Play or Download this Episode (Recorded on 10/18/2013)
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About the Show
This is BizCraft, the podcast about the business side of web design, recorded live almost every two weeks. Your hosts are Carl Smith (@carlsmith) of nGen Works and Gene Crawford (@genecrawford) of UnmatchedStyle.
We talked about:
Some client management stuff:
- PMs in the new biz process – a must
- Clean Slate – don’t bring baggage into a new client relationship
- Promises? Clarity rules, don’t walk away with a shadow of a doubt.
- Must Win vs. Checklist clients
- Start The Tough Conversations
- It’s all about leverage
So, here’s my general strategy for how to say no:
Be honest and direct. A no is a no, and that should be communicated in the first or second sentence and not something that needs to be read between the lines. Talk about what you are prioritizing instead. It doesn’t have to be detailed, but it should be true. Few things are ever no in a vacuum, so it tends to be about the tradeoffs, and people get that. If you’re even the slightest bit interested in the opportunity but can’t pursue it at the moment, mention that the no is for right now. In the future, who knows? Don’t prematurely rule out possibilities if you think things might change.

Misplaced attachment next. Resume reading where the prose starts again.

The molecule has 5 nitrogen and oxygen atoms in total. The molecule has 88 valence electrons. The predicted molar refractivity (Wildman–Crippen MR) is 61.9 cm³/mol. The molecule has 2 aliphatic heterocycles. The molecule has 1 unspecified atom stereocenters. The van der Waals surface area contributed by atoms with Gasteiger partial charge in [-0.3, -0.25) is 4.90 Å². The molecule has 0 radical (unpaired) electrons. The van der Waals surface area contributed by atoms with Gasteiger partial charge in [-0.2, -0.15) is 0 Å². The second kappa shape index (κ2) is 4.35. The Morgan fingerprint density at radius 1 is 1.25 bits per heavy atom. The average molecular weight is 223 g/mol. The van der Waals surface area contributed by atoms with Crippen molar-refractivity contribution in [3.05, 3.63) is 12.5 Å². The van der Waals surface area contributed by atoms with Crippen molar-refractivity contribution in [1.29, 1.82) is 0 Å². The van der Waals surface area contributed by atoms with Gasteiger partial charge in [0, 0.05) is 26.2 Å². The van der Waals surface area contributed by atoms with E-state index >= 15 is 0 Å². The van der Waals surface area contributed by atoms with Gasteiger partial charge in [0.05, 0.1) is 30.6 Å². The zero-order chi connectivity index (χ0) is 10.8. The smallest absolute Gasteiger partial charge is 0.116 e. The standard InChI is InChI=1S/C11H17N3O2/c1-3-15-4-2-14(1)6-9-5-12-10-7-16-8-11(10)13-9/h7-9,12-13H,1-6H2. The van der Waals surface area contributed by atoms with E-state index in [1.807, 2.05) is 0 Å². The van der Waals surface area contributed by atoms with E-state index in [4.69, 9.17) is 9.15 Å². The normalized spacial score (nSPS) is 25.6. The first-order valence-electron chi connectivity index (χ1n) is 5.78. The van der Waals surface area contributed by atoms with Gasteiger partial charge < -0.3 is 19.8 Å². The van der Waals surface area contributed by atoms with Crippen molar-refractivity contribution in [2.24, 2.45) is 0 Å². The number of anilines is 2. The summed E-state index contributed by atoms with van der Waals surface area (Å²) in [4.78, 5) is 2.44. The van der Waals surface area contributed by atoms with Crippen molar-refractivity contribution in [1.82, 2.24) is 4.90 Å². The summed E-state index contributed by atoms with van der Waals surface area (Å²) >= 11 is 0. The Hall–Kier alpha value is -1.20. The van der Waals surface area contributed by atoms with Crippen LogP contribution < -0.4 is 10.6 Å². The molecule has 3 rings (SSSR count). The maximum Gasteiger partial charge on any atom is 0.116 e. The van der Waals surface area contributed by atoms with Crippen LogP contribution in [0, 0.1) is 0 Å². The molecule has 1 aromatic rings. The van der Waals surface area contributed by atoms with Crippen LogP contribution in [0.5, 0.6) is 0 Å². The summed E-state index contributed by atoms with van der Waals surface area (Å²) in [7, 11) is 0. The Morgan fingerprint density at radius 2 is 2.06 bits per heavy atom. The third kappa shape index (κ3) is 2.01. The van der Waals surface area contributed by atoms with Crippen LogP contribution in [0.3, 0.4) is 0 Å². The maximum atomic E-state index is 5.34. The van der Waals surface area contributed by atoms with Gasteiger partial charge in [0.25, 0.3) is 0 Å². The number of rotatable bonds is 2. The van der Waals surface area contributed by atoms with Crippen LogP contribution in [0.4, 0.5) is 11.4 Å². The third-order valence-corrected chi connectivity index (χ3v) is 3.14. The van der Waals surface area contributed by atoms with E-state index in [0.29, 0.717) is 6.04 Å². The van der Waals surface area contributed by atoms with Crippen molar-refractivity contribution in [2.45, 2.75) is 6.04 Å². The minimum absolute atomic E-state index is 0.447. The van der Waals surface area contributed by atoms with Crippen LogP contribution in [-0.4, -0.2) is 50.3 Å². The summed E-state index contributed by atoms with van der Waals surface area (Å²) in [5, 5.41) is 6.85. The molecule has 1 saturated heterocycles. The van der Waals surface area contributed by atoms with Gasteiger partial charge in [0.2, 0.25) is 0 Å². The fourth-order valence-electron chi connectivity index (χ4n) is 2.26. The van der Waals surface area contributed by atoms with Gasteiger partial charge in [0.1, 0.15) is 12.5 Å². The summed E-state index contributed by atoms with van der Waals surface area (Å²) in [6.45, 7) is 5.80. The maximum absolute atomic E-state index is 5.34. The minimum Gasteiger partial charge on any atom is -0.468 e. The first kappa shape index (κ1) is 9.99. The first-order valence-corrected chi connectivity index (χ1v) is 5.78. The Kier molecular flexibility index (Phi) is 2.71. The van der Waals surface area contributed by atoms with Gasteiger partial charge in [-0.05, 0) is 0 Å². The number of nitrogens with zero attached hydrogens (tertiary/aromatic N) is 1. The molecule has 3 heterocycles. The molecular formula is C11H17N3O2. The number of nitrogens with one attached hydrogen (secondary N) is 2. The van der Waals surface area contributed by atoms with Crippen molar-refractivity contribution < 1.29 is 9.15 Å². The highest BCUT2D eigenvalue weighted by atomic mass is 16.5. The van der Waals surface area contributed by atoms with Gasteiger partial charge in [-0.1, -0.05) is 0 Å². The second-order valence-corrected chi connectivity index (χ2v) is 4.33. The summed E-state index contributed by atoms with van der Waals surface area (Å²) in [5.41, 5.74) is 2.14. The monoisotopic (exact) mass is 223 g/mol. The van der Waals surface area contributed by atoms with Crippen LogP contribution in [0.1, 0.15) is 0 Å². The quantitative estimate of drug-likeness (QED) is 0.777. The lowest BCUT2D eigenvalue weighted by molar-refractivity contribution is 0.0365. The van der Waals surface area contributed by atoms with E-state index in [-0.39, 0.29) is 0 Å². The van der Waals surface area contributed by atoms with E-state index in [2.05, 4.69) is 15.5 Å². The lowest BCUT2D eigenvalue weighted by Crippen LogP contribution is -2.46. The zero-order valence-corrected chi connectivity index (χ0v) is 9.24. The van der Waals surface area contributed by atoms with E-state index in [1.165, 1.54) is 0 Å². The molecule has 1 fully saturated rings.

Questions from the Kids
From: Tim Macholz
Hey Gene & Carl,
I’m a partner at a small web shop. We’ve spent the last few years working for smaller clients designing and building websites,
but after launching them, they tend to flounder due to poor (or zero) ongoing management and optimization. We’ve recently begun developing a strategy to offer our clients the full package (web design, content strategy, email marketing, SEO, SEM, social, etc.). After trying to tackle some of this ourselves, we’ve decided we’d rather focus on what we’re good at, and bring in outside help for SEO, marketing, etc.
My question is, do you have any thoughts on how far you should take a project? Do you simply provide a product (website, app) and send it off into the hands of the client? And do you have any suggestions for providing these services to clients that don’t have the infrastructure to handle those aspects of running an online presence?
Really interested in your approach to the ‘stuff’ that doesn’t quite fall into typical web design, per se.
Love the show. Can’t get enough! Thanks!
Working with an SEO or Digital Strategist
By Aaron Mentele of Electric Pulp
“It’s not uncommon to find ourselves in a competitive bid situation against a much larger agency. The clear advantage they’d have over us was a more complete skill set. Their proposals would detail ongoing services, and ours would detail a product. We’d be characterized as the “boutique design shop,” and it was often up to us to be so much cheaper that the client would give us a shot.”
Beers from the end of the show
Gene: Samuel Adams Octoberfest
Carl: Nuthin’ – he’s getting healthy or some crap…
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